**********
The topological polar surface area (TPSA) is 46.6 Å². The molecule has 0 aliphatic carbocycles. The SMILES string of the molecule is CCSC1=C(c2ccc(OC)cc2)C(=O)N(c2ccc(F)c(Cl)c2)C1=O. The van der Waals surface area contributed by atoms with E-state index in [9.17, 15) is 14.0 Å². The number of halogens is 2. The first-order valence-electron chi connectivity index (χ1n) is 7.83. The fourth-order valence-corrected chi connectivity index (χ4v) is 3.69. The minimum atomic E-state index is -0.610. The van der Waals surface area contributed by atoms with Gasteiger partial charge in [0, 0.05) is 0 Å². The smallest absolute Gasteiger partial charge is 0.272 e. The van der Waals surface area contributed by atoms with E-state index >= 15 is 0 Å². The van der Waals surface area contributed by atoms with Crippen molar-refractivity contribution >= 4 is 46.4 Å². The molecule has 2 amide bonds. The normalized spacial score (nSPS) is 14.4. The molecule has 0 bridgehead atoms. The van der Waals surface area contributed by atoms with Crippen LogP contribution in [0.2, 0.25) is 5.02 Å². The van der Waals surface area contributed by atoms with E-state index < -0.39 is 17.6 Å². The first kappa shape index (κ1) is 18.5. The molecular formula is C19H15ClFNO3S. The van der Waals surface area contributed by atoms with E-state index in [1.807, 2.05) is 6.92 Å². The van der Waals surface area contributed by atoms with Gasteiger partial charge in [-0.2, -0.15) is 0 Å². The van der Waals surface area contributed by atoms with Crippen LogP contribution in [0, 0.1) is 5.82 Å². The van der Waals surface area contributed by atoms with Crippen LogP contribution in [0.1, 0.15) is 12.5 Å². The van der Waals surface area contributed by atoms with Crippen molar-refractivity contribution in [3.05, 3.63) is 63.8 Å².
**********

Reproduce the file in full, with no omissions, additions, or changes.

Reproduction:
The topological polar surface area (TPSA) is 46.6 Å². The molecule has 0 aliphatic carbocycles. The SMILES string of the molecule is CCSC1=C(c2ccc(OC)cc2)C(=O)N(c2ccc(F)c(Cl)c2)C1=O. The van der Waals surface area contributed by atoms with E-state index in [9.17, 15) is 14.0 Å². The number of halogens is 2. The first-order valence-electron chi connectivity index (χ1n) is 7.83. The fourth-order valence-corrected chi connectivity index (χ4v) is 3.69. The minimum atomic E-state index is -0.610. The van der Waals surface area contributed by atoms with Gasteiger partial charge in [0, 0.05) is 0 Å². The smallest absolute Gasteiger partial charge is 0.272 e. The van der Waals surface area contributed by atoms with E-state index >= 15 is 0 Å². The van der Waals surface area contributed by atoms with Crippen molar-refractivity contribution >= 4 is 46.4 Å². The molecule has 2 amide bonds. The normalized spacial score (nSPS) is 14.4. The molecule has 0 bridgehead atoms. The van der Waals surface area contributed by atoms with Crippen LogP contribution in [0.2, 0.25) is 5.02 Å². The van der Waals surface area contributed by atoms with E-state index < -0.39 is 17.6 Å². The first kappa shape index (κ1) is 18.5. The molecular formula is C19H15ClFNO3S. The van der Waals surface area contributed by atoms with E-state index in [1.807, 2.05) is 6.92 Å². The van der Waals surface area contributed by atoms with Gasteiger partial charge in [-0.2, -0.15) is 0 Å². The van der Waals surface area contributed by atoms with Crippen LogP contribution in [0, 0.1) is 5.82 Å². The van der Waals surface area contributed by atoms with Crippen LogP contribution in [0.1, 0.15) is 12.5 Å². The van der Waals surface area contributed by atoms with Crippen molar-refractivity contribution in [3.05, 3.63) is 63.8 Å².